December 10, 2012

December 10, 2012

Members of IVAW and CivSol. (Photo by IVAW)

Squeezed in between superstorm Sandy and the election madness, the 2012 joint convention of IVAW and CivSol was a brief oasis of intentionality and solidarity. We gathered in Baltimore, Maryland just a day after the storm. People traveled from across the country. From waterlogged New York City to the sunny San Francisco Bay Area, from Texas to Toronto, veterans, active duty service members, and civilian allies gathered not only to continue the struggle against militarism but also to celebrate our community of activists.

Photo by Healthcare-NOW! of Maryland

On Saturday, December 15, 2-5 pm, Marylanders from throughout the state will gather at St. John Baptist Church in Columbia to launch our statewide campaign, Healthcare is a Human Right – Maryland. Building on our shared history of working towards single payer health care and protecting our human rights in Maryland and inspired by a successful effort in Vermont, this new campaign will focus on growing the grassroots support necessary to ensure that our basic human right to health is protected in Maryland through the establishment of a publicly-funded, universal single-payer healthcare system.

This past summer 2012, Equality Maryland put together a Public Service Announcement (PSA) representing a host of community members that identify as allies of transgender populations. Equality Maryland is the largest statewide organization working to secure and protect the rights of Lesbian, Gay, Bisexual, and Transgender Marylanders. Recently, the passage of the Marriage Equality Bill has been their main focus.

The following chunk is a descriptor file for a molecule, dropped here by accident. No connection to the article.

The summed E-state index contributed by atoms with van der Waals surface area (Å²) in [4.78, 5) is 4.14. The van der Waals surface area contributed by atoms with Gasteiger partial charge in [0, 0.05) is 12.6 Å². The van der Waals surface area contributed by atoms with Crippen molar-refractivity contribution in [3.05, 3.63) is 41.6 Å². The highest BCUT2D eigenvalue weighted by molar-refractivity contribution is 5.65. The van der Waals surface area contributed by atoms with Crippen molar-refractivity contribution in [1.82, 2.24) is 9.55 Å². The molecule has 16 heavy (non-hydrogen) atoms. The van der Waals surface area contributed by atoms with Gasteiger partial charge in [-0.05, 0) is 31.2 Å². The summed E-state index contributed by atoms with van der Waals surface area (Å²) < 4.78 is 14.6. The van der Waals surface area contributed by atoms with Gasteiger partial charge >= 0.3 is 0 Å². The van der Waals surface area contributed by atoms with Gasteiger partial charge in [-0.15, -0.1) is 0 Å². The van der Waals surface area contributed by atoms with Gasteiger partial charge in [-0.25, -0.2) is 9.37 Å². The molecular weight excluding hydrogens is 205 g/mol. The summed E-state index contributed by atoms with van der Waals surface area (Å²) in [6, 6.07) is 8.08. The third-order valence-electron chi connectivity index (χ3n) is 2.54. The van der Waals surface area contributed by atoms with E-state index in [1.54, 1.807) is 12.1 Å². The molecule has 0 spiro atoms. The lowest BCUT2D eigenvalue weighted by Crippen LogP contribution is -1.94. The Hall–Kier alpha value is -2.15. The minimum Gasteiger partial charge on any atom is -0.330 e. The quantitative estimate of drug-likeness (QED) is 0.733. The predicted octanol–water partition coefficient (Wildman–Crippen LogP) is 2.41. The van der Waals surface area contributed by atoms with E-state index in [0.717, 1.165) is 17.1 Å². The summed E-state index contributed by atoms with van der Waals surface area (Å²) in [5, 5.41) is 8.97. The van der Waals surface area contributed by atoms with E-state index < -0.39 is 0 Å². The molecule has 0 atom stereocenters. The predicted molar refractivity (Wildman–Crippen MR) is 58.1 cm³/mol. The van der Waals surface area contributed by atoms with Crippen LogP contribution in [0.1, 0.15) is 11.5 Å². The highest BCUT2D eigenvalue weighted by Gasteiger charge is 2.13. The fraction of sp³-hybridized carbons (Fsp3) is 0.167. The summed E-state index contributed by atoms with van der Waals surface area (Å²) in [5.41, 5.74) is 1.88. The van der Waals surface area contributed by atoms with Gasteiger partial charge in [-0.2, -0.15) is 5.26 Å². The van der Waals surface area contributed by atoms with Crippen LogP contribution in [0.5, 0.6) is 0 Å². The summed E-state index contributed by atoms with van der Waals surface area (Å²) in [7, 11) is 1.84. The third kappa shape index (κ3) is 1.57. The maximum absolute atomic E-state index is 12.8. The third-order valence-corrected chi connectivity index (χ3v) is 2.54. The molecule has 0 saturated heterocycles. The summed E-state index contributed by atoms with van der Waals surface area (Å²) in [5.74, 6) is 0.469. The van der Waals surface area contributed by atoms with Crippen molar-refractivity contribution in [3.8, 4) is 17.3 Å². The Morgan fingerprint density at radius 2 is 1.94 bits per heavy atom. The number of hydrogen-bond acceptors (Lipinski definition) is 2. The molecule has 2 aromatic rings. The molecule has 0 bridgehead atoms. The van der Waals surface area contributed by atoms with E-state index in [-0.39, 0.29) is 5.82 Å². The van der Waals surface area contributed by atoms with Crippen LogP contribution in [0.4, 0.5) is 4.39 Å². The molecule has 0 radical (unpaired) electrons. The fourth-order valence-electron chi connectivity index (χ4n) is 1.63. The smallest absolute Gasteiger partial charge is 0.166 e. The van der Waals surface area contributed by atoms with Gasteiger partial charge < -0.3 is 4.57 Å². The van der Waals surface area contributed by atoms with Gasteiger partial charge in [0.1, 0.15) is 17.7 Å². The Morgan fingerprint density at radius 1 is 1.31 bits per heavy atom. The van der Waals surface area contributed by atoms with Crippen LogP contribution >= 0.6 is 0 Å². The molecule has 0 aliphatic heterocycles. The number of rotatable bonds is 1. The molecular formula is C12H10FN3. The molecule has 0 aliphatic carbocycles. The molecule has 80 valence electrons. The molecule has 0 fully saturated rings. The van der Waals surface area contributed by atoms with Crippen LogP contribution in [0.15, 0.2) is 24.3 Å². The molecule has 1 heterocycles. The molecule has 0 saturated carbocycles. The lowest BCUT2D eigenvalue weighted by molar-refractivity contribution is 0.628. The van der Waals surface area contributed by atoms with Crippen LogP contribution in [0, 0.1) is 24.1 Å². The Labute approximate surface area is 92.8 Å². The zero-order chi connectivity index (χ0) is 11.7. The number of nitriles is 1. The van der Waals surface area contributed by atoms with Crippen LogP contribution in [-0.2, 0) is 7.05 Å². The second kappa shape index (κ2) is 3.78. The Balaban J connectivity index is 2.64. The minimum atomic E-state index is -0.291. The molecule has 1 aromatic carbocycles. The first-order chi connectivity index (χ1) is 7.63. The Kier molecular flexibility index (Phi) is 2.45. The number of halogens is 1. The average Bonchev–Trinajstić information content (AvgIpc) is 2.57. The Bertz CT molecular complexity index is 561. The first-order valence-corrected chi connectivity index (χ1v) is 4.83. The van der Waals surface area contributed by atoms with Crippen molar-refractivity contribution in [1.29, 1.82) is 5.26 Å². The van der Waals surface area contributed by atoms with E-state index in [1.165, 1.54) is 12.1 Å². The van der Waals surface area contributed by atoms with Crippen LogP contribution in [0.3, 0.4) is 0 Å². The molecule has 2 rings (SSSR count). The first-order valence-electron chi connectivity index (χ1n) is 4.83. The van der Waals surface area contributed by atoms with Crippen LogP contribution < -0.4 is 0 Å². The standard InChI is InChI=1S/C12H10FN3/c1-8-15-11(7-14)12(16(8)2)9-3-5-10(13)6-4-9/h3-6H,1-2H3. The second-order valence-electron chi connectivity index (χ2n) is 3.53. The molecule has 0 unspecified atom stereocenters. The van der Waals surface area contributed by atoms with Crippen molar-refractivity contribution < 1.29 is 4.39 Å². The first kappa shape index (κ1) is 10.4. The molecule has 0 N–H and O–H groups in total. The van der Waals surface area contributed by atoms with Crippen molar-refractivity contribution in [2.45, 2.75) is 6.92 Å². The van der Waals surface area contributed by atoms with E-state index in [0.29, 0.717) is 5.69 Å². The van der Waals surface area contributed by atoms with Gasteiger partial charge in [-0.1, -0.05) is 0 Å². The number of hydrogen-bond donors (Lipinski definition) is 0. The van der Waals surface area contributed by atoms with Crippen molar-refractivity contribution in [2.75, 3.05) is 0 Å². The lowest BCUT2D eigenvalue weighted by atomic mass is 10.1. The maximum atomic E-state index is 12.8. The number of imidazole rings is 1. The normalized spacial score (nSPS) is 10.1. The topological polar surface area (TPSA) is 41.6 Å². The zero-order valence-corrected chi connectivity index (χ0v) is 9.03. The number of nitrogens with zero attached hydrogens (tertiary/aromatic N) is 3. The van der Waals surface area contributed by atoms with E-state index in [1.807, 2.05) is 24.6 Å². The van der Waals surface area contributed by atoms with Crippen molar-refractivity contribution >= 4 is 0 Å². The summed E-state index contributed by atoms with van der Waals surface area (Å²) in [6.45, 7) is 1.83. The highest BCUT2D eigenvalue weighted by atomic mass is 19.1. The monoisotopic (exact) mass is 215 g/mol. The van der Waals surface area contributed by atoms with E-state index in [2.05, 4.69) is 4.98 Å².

Dovetail is an interview series that focuses on the subject of social movements, with special attention given to movement-building here in the Baltimore area. As the title suggests, a major aim of the series will be to look at where the various activist-efforts taking place in Baltimore fit together, reinforce each other, intersect, and so on. Put differently, a central theme will be identifying how the different "parts" of social movements interact with each other in such a way that fosters the growth and development of these "parts" and a larger, popular movement. Here, in the first installment of Dovetail, Kalima Young explains how her work with the Baltimore Art + Justice Project seeks to strengthen "art as a tool for social justice."

The Allentown community in Baltimore city held a New Orleans-style "funeral march" to protest the closing of the rec centers on August 10, 2012. Photo by Alana Smith.

Mayor Stephanie Rawlings-Blake chose to close four centers in West Baltimore, all were about two miles from one another. Parkview was named one of the centers to be shut down at the end of summer, along with Crispus Attucks, Central Rosemont, and Harlem Park. But Parkview remains in use, unlike the others. “I hope they don’t close it down,” Kim Hall, grandmother and caretaker to a boy that goes to the after school program, said. “It’s good and keeps the kids off the streets.”

On the evening of Thursday, Dec. 6, 2012, Social Justice & Peace activists staged a vigil in the historic Mount Vernon Place district of Baltimore City to end the wars. Featured on this video are Max Obuszewski and Sharon Black. The demonstration was sponsored by the Pledge of Resistance Baltimore.